There is a lot an executor does other than just passing over an estate to its heirs. Their role is multifaceted, and understanding their duties is essential for making an informed choice when creating your estate plan.
The person you appoint as the executor of your will plays a big part in ensuring your final wishes are carried out. For starters, they will be in charge of the probate process, which the will must go through after your death. Some of the duties of an executor include:
- Filing your will with the probate court and initiating probate proceedings
- Creating an inventory of all assets and conducting appraisals if necessary
- Managing the estate’s finances, including paying off debts, taxes and expenses
- Legally representing and transacting on behalf of the estate
- Filing your final tax returns, such as income and estate taxes
- Distributing assets to beneficiaries according to your will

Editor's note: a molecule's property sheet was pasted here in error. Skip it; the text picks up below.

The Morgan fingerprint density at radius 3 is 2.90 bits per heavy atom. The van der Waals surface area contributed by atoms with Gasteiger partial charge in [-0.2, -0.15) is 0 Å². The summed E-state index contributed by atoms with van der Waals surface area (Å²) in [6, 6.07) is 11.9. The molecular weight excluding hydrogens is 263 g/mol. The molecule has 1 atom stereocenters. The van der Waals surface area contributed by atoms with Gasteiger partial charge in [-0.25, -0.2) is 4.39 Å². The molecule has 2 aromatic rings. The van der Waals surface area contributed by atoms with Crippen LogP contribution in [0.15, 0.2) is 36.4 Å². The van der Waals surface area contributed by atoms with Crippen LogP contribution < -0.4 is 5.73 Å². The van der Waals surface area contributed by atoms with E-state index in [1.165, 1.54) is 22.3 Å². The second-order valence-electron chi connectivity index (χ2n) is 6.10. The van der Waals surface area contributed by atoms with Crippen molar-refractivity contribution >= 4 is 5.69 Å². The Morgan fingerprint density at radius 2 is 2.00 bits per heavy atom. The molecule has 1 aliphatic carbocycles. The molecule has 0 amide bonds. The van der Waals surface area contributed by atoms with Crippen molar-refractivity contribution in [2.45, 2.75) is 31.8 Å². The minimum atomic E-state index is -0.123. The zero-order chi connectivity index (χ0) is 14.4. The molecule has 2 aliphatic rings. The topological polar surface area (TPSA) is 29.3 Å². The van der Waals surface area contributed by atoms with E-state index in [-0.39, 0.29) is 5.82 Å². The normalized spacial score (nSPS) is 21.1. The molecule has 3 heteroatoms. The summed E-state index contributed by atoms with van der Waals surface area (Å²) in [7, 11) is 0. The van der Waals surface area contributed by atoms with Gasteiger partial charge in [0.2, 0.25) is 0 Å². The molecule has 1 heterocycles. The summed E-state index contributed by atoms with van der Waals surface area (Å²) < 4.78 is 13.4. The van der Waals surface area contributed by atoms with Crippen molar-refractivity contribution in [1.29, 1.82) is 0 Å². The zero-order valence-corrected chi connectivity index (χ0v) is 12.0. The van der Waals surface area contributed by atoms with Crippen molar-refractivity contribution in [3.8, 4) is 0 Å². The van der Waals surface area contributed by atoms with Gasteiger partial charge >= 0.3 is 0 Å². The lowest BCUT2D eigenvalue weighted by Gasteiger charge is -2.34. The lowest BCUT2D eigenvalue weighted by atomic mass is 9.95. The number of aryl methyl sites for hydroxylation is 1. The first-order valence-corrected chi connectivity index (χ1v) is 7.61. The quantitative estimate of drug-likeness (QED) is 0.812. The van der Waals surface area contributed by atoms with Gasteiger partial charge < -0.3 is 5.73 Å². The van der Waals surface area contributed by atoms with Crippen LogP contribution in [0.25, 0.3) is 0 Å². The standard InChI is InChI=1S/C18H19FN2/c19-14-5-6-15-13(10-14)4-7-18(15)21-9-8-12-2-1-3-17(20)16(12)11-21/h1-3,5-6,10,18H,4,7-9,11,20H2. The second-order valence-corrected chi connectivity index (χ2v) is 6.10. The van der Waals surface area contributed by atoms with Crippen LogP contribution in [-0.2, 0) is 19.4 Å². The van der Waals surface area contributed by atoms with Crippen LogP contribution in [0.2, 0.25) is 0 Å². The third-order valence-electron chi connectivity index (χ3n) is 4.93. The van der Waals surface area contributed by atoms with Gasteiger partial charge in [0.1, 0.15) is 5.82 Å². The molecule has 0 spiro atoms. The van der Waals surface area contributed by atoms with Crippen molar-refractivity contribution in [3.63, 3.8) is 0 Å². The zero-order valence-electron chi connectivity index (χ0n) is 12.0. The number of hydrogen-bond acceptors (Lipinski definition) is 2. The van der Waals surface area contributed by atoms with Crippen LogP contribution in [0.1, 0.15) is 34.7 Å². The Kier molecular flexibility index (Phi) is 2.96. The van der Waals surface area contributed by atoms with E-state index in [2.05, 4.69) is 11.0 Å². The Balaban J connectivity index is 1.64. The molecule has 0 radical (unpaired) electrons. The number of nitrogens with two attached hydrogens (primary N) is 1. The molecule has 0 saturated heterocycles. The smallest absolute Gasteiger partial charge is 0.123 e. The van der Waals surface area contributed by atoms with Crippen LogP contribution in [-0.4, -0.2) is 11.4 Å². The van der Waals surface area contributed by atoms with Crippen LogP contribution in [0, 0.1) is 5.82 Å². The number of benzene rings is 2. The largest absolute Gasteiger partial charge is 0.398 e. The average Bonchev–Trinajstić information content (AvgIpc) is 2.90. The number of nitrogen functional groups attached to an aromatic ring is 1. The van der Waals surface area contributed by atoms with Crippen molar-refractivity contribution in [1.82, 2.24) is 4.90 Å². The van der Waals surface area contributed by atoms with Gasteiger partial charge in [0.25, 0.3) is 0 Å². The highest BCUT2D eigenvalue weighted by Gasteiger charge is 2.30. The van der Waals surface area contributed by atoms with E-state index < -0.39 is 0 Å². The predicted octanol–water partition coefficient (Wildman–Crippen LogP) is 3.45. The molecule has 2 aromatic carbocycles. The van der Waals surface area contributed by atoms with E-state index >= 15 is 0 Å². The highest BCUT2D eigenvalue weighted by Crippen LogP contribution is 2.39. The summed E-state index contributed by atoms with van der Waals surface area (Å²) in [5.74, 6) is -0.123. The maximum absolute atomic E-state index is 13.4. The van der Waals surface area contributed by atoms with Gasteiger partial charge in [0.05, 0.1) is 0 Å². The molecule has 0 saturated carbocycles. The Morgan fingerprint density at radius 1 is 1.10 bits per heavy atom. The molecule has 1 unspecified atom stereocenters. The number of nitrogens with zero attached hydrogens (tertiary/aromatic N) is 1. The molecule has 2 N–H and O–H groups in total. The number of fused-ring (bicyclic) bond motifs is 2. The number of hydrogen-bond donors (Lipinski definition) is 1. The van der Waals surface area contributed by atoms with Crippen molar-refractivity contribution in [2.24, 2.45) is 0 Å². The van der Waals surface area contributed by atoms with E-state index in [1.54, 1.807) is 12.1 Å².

Given these and other important duties, choosing the right executor can help safeguard your estate plans and give you peace of mind that everything will run smoothly once you are gone.
The qualities of a good executor
Ideally, an executor should be someone you trust and know can handle the probate process. They should also be organized, financially savvy, honest and impartial, with good interpersonal skills, as they will be dealing with multiple parties during the probate process. You should also consider their availability and willingness to take on the responsibilities.
Remember, it does not have to be a family member or one of your beneficiaries. What matters most is choosing a responsible and capable executor. If you are unsure who to appoint to this pivotal role, seeking qualified legal guidance can help you weigh your options and make decisions that will protect your interests and your loved ones.